Monday, December 20, 2010

Self-referentiality, Postmodernism + Pierrot le fou

From the start of Pierrot le fou, we see Godard referencing himself, not only with prior works, but also in works he had yet to make. Per Morrey, "ultimately, the film threatens to create a closed circuit of self-referentiality," with the suggestion that the film is a postmodernist one, even before the term was invented. Further, Ferdinand could be described in the terms of Frederic Jameson's "compensatory decorative exhilaration," as he has lost the ability to distinguish truth from fiction, or important issues from trivial ones - becoming most clear at the end of the film, but constant throughout. The self-referentiality, the characterization of Ferdinand (as well as, to some extent, Marianne), and the fourth wall break all fit into the definition of postmodernism, and it's interesting to see such an early example. On an unrelated note, it's also one of my very favorite Godard films. 

Here are just a few examples of Godard referencing his earlier works:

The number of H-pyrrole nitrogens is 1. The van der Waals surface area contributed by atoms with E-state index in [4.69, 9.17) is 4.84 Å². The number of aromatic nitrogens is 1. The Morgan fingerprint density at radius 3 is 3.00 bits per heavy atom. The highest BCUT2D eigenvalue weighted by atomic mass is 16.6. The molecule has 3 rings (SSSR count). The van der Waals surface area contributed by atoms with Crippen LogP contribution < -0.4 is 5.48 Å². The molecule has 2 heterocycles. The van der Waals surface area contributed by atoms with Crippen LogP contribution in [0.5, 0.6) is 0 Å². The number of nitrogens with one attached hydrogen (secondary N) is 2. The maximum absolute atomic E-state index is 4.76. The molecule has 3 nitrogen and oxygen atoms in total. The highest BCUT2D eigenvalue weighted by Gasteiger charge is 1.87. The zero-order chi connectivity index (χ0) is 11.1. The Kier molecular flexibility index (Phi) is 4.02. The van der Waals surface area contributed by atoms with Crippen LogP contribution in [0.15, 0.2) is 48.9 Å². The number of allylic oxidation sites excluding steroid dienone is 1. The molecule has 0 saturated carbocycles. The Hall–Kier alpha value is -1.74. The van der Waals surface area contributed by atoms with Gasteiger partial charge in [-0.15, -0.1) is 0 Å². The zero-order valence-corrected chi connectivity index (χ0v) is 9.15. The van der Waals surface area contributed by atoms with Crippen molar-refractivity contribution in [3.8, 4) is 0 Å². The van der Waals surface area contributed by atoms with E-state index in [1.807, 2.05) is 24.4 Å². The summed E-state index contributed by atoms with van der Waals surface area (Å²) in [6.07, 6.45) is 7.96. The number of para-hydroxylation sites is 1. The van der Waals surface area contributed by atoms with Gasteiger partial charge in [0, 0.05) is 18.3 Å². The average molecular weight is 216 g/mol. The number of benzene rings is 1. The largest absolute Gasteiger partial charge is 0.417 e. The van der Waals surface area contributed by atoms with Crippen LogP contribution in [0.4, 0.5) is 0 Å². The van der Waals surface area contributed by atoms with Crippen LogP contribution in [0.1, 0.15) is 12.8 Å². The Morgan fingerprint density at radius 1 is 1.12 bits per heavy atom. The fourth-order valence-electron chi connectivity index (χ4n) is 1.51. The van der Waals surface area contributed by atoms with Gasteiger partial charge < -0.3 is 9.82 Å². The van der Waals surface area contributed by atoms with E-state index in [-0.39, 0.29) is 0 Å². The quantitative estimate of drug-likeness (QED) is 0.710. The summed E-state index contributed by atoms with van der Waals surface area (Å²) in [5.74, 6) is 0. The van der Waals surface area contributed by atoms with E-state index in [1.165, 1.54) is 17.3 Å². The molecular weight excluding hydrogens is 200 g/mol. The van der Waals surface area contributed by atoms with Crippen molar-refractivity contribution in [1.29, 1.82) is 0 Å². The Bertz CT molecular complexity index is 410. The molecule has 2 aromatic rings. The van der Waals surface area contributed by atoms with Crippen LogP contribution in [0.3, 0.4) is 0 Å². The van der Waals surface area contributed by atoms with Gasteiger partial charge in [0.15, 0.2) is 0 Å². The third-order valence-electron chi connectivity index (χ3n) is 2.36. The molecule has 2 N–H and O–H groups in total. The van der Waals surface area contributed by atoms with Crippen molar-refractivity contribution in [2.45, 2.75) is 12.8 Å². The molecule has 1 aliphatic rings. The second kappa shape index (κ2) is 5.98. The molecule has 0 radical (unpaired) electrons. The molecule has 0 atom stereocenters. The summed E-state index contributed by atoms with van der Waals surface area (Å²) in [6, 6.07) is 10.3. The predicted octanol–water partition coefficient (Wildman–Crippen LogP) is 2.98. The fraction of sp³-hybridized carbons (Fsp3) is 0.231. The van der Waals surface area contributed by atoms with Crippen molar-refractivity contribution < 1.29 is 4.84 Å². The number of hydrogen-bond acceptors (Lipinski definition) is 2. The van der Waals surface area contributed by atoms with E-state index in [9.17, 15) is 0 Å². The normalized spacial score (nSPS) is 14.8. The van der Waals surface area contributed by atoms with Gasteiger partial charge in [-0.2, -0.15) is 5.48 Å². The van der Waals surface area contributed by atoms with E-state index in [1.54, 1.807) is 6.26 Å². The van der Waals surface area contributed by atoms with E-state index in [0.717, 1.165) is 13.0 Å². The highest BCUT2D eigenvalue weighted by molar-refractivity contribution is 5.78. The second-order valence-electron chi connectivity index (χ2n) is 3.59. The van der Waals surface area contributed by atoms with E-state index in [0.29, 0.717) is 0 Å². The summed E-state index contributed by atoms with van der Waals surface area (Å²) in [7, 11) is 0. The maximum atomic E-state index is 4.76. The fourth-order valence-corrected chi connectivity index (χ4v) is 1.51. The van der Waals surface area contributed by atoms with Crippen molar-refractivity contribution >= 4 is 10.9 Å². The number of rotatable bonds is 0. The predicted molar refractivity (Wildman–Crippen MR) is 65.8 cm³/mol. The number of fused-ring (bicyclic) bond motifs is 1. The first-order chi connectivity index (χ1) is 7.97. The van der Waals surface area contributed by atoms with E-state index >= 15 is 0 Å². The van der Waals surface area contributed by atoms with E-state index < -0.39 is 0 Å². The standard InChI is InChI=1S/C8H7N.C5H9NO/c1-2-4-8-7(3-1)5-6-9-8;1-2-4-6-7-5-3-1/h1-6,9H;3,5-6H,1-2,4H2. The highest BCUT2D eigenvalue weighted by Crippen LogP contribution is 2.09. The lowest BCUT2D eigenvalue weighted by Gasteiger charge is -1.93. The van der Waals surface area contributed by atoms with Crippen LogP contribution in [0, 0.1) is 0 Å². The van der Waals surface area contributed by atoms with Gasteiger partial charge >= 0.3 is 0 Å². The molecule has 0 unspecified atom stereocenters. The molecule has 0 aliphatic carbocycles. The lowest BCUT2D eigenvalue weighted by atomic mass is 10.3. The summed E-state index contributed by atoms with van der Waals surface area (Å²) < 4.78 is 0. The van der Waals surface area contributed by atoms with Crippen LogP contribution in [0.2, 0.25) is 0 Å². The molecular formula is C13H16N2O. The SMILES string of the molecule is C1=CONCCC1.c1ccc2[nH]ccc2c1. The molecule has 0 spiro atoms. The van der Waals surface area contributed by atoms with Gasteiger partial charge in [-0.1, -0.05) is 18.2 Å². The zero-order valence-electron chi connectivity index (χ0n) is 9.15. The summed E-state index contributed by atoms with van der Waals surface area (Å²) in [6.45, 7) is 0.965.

+ choice of stars - Jean Paul Belmondo + Anna Karina - Une femme est une femme
+ playful, romantic domestic scene in Marianne's apartment - À bout de souffle
+ repeated car theft - À bout de souffle
+ musical sequencesUne femme est une femme
+ repeated use of Alfa Romeo - Le Mépris
+ coastal scenery, especially at the end of the film - Le Mépris
+ use of "pickups" - Vivre sa vie
+ escape under the cover of night in an American car - Alphaville

And a few examples of Godard referencing content that will appear in his later works:
+ advertising copy + product placement - 2 ou 3 choses que je said d'elle
+ Vietnam and Mao references - La Chinoise
+ a couple wandering through the countryside after stealing and wrecking cars - Week-end
+ elaborately staged wrecked cars - Week-end and One plus one

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